[FN1] De Brauw Blackstone Westbroek Linklaters & Alliance (DBB)

2.3 The author appealed to the Hague Court of Appeal and, at the beginning of the hearing, sought referral of the case to another Court of Appeal, for the same reason as in 2.2 above. On 22 September 1998, the Hague Court of Appeal declared the author's claim inadmissible as, under Dutch law, the decision not to refer the case to another court could not be appealed separately from the Court's ruling on the case itself. On 30 June 2000, his appeal to the Supreme Court was rejected.


3.1 The author claims a violation of article 14 of the Covenant, as he was not afforded a "fair trial" before an independent and impartial tribunal. He claims that both the Hague Regional Court and Court of Appeal cannot be considered to be independent and impartial tribunals, as "a number of lawyers" working in the same firm as the lawyers representing ANWB and TNO also served as substitute judges on the same court, therefore creating a conflict of interest. He contends that the fact that the case was not referred to another Regional Court proved that the Hague Court of Appeal had an "interest" in passing judgement on the author's case.

3.2 The author adds that the lawyer for ANWB was also a professor at the Vrije University in Amsterdam, and that three other professors of the same university were substitute judges on The Hague Regional Court. He argues that the "trial judge" had been a member of the Disciplinary Council of The Hague bar association until 1996, together with Ms. Nouwen-Kronenberg, a judge on the Dordrecht (Municipal) Court and sister-in-law of Mr. Nouwen, a former manager of ANWB. When this fact was pointed out to the "trial judge", he answered that he was unaware of this fact and that it was no ground for him to rule himself out as a judge in the case.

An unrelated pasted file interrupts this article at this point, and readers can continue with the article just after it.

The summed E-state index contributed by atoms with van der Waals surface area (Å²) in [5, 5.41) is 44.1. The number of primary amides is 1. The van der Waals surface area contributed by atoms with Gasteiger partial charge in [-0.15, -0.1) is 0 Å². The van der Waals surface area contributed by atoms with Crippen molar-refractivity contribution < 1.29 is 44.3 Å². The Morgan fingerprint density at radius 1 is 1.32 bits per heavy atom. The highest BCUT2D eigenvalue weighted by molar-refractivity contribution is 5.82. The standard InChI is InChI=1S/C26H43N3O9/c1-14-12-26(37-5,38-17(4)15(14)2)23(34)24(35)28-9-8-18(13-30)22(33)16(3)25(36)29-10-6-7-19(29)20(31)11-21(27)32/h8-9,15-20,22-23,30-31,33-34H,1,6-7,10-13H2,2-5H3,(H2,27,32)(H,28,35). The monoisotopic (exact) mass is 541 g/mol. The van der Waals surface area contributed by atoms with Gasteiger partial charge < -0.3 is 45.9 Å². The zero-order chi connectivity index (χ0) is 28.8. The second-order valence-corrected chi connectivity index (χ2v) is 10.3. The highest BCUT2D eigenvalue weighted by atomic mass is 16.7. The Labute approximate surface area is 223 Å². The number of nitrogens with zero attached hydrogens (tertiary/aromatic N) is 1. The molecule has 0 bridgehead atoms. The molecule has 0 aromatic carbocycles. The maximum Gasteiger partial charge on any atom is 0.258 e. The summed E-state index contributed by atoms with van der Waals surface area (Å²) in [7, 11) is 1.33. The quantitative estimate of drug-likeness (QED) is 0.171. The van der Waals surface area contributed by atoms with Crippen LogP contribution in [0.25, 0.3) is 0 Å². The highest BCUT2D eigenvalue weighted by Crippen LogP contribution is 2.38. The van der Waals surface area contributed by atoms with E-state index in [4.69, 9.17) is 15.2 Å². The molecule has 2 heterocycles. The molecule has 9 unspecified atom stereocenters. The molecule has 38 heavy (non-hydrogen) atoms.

3.3 Finally, the author claims that the institution per se of substitute judges, who always have additional functions besides their work as judges, violates article 14 of the Covenant, as it inevitably leads to conflicts of interest.


4.1 On 27 August 2003, the State party contested the admissibility of the communication on two grounds. Firstly, it submits that the author does not qualify as a "victim" within the meaning of article 1 of the Optional Protocol, as the President dealing with interim injunction proceedings (referred to by the author as the "trial judge") had no personal ties with the law firm of the defendant's lawyers. It recalls that the Optional Protocol is not intended for complaints couched in abstract terms about alleged shortcomings in national legislation or national legal practice. According to the State party, any challenge to a judge must be backed up with specific objections that demonstrate that the specific judge's impartiality was open to question, or in any case that objectively justifiable doubts exist concerning his/her impartiality or appearance of impartiality.